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Genetics Home Reference: your guide to understanding genetic conditions     A service of the U.S. National Library of Medicine®


Reviewed September 2011

What is the official name of the PDGFB gene?

The official name of this gene is “platelet derived growth factor subunit B.”

PDGFB is the gene's official symbol. The PDGFB gene is also known by other names, listed below.

What is the normal function of the PDGFB gene?

The PDGFB gene provides instructions for making one version (isoform) of the platelet derived growth factor (PDGF) protein. This protein is involved in many cellular processes, including cell growth and division (proliferation), maturation (differentiation), and movement. The PDGFB gene provides instructions for a precursor protein that must be processed to be able to perform its function. Before processing, the precursor PDGFB protein attaches (binds) to another PDGFB protein or a similar protein called the PDGFA precursor protein, forming a structure known as a dimer. Once the dimer is formed, the precursor proteins are processed by being cut at specific locations, which forms the functional (active) PDGF proteins, called PDGF-BB and PDGF-AB.

The active PDGF-BB or PDGF-AB protein binds to a PDGF receptor, which initiates cellular signaling. PDGF signaling activates many pathways important in cell proliferation, differentiation, and movement.

How are changes in the PDGFB gene related to health conditions?

dermatofibrosarcoma protuberans - associated with the PDGFB gene

Dermatofibrosarcoma protuberans, a rare type of cancer that causes a tumor in the deep layers of skin, is characterized by a somatic mutation involving the PDGFB gene. Somatic mutations are not inherited, but are acquired during a person's lifetime and are present only in certain cells. Dermatofibrosarcoma protuberans is associated with a rearrangement (translocation) of genetic material between chromosomes 17 and 22. This translocation, written as t(17;22), fuses part of the PDGFB gene on chromosome 22 with part of another gene on chromosome 17 called COL1A1. The translocation is found on one or more extra chromosomes that can be either the normal linear shape or circular. The resulting combined (fusion) gene is called COL1A1-PDGFB.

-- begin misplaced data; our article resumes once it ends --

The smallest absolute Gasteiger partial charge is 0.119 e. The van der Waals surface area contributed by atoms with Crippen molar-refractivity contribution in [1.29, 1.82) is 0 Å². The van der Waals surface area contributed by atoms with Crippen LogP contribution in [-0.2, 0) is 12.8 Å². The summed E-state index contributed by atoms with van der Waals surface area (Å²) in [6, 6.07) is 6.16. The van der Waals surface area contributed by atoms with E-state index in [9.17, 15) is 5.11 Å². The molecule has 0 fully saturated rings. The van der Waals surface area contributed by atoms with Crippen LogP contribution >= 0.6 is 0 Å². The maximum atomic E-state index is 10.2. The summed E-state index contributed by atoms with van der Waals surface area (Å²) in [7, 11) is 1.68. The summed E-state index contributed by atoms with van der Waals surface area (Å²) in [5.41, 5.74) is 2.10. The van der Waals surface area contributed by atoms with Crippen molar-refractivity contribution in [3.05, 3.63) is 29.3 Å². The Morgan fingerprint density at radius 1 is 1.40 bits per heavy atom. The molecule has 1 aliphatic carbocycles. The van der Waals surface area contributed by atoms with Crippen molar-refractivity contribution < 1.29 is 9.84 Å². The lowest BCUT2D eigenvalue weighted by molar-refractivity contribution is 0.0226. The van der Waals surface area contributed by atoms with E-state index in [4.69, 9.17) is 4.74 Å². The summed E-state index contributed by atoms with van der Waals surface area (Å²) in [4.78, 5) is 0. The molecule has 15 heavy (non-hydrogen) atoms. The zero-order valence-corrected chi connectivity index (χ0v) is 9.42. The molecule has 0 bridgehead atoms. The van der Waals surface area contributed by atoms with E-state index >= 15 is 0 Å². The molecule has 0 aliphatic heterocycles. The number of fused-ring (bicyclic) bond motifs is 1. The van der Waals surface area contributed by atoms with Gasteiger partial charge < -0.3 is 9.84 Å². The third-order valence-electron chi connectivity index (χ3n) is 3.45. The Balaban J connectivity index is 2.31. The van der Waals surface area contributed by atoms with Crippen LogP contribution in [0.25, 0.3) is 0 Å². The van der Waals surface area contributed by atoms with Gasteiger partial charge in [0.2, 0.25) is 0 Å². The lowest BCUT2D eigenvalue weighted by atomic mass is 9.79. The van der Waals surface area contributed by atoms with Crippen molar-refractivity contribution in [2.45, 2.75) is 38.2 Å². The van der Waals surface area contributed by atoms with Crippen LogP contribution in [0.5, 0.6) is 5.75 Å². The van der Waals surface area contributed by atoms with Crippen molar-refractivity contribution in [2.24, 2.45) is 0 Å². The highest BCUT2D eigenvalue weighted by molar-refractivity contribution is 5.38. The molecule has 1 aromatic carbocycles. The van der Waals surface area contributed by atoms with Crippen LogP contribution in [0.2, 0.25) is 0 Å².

The COL1A1-PDGFB fusion gene provides instructions for making a fusion protein. In the translocation, the PDGFB gene loses the part of its DNA that inhibits its activity, and production of the COL1A1-PDGFB fusion protein is controlled by COL1A1 gene sequences. As a result, the gene fusion leads to the production of large amounts of the fusion protein. The COL1A1-PDGFB protein forms a dimer and is processed like the normal PDGFB precursor protein. Processing removes the COL1A1 portion, which forms a protein that researchers believe functions like the active PDGF-BB protein. Excess PDGF-BB protein abnormally stimulates cells to proliferate and differentiate, leading to the tumor formation seen in dermatofibrosarcoma protuberans.

Where is the PDGFB gene located?

Cytogenetic Location: 22q13.1

Molecular Location on chromosome 22: base pairs 39,223,680 to 39,244,952

(Homo sapiens Annotation Release 107, GRCh38.p2) (NCBI (

The PDGFB gene is located on the long (q) arm of chromosome 22 at position 13.1.

The PDGFB gene is located on the long (q) arm of chromosome 22 at position 13.1.